Sublime objects are vast in their dimensions, beautiful ones comparatively small; [...] beauty should shun the right line, yet deviate from it insensibly; the great in many cases loves the right line, and when it deviates, it often makes a strong deviation; beauty should not be obscure; the great ought to be dark and gloomy; beauty should be light and delicate; the great ought to be solid, and even massive.5

Burke locates the sublime in that which overwhelms and by so doing creates a resonance. A few decades later, Emmanuel Kant wrote: “[...] the sublime is to be found in an object even devoid of form, so far as it immediately involves, or else by its presence provokes a representation of limitlessness, yet with a super-added thought of its totality.”6 This is not the delicate gangle and exploratory tremor of a newborn foal, the field of blooming wildflowers, but the malformed mass of the lumpen, the inchoate, the featureless, the incomplete golem that inspires depth of feeling: the Alpen peak, the lightning storm, the landslide.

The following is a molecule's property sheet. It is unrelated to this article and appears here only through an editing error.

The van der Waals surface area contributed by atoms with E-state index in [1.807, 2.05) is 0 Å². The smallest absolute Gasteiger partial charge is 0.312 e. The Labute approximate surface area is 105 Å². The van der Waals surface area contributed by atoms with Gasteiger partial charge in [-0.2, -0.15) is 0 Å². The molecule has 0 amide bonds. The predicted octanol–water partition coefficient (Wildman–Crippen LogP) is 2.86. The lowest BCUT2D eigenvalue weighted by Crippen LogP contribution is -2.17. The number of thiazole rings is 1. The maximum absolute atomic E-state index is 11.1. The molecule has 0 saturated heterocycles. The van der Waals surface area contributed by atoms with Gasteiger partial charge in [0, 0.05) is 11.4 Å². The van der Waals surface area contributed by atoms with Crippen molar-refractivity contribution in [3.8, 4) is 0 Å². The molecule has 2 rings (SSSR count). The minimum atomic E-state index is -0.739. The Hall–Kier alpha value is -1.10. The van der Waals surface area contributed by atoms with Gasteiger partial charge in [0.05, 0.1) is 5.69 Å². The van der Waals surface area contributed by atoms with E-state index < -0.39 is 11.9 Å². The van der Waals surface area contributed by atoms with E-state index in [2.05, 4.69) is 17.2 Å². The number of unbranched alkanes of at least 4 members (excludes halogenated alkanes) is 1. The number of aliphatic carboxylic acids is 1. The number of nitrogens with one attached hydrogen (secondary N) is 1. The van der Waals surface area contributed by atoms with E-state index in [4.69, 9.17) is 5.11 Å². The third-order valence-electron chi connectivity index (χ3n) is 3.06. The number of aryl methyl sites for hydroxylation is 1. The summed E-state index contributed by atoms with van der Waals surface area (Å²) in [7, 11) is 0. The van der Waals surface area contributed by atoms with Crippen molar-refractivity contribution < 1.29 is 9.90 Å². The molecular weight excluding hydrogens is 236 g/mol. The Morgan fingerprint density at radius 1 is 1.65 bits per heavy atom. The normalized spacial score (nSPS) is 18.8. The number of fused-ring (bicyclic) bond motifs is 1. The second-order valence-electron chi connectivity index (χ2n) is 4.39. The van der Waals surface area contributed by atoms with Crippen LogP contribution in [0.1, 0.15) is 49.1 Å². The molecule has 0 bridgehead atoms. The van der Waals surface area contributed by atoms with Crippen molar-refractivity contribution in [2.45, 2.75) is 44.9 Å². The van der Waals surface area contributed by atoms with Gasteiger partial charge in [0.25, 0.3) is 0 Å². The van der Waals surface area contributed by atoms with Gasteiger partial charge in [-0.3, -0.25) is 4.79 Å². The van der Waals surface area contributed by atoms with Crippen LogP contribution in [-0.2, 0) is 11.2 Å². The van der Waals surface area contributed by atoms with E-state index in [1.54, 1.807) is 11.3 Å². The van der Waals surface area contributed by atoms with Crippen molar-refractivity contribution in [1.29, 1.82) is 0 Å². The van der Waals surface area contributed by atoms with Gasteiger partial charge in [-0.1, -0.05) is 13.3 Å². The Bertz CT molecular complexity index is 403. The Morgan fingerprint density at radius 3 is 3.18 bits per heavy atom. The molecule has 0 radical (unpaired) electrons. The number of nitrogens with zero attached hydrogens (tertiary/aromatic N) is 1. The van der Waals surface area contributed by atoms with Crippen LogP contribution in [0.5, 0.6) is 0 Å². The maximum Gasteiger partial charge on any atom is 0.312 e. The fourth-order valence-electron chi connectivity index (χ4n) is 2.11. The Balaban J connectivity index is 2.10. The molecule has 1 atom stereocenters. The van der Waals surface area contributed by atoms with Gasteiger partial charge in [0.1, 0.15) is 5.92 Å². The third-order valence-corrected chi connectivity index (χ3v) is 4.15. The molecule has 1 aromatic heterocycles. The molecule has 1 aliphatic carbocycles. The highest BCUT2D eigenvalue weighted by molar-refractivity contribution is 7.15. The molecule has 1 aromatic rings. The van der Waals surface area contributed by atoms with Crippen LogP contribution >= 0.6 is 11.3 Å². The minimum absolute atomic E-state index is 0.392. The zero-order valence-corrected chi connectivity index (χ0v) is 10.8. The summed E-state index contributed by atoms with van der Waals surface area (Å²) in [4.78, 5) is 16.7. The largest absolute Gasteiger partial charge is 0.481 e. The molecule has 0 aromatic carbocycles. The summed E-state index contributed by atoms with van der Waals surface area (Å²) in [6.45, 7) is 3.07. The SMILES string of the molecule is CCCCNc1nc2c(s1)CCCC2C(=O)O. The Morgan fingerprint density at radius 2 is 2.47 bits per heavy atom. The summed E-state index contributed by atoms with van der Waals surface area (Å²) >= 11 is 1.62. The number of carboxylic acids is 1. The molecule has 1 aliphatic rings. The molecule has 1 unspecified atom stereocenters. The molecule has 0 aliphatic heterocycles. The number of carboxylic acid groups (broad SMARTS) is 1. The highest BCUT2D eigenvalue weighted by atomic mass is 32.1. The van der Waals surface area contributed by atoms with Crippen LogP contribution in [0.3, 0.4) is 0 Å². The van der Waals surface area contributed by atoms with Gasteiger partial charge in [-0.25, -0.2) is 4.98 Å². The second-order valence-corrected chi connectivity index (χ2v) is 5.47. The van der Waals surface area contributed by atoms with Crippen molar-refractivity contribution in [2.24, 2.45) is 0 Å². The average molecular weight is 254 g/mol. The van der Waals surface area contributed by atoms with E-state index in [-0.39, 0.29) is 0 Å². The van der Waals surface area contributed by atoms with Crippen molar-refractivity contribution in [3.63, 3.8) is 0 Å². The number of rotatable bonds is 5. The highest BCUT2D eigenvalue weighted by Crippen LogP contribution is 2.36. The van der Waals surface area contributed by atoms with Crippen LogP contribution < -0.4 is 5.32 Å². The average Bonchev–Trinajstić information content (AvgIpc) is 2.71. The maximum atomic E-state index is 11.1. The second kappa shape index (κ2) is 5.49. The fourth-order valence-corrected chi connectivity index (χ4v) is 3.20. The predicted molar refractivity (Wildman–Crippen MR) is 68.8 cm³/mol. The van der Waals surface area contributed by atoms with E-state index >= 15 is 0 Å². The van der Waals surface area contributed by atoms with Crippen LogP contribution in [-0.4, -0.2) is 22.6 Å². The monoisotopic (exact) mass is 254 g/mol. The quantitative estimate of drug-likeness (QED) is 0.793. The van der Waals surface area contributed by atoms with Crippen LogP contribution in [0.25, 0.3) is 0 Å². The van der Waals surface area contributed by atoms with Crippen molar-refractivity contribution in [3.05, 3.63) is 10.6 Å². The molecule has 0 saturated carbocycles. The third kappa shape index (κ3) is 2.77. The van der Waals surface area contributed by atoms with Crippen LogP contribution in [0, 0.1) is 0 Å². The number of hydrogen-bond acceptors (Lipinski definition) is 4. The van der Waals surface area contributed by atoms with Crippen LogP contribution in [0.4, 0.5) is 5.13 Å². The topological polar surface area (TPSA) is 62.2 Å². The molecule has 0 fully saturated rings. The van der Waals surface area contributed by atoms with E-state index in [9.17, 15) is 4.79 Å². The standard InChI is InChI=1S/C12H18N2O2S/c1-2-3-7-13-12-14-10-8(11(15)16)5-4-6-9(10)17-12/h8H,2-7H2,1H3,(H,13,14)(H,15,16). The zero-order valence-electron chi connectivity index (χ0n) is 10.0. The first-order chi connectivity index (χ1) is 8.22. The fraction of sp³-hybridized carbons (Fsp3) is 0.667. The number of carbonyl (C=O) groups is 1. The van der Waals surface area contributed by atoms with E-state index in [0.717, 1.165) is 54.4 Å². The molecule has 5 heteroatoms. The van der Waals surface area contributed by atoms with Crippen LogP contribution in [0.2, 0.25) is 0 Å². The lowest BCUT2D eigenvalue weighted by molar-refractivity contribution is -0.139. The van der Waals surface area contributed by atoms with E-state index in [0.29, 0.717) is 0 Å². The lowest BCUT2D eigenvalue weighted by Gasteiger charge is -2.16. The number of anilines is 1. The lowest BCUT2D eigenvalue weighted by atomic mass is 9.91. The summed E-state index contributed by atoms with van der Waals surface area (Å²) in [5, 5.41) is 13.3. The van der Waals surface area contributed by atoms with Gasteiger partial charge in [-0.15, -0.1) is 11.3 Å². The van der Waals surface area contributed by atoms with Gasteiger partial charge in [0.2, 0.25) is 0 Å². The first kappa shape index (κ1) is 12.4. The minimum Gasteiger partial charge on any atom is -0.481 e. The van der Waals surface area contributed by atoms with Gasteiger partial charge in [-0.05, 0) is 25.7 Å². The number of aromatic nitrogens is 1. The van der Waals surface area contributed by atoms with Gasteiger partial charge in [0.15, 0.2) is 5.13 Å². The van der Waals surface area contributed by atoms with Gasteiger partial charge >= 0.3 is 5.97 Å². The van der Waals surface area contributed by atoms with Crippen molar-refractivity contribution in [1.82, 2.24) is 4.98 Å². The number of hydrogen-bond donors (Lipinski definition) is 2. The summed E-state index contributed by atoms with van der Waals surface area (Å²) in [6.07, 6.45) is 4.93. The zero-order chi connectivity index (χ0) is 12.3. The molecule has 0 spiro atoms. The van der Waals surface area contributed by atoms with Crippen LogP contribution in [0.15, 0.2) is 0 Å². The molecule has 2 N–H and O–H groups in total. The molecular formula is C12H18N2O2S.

Before Upgrade, Jazvac had completed many works that recreated luxurious or otherwordly objects—an expensive dishwasher (Lack Upgrade, 2007), a DeLorean car (Delorean, 2005), the transporter beams of the Starship Enterprise (Transporter Beams, 2005)—from ink-jet printed, laminated sheets of letter-size bond paper, conjoined with Scotch tape to create 1:1 scale models. Entering into a world traditionally and once-upon-a-time inhabited by the painter, Jazvac elected to remove the guts of her materials and abandon the representational form of her work, no longer emulating structures, as much as creating forms and information from surface.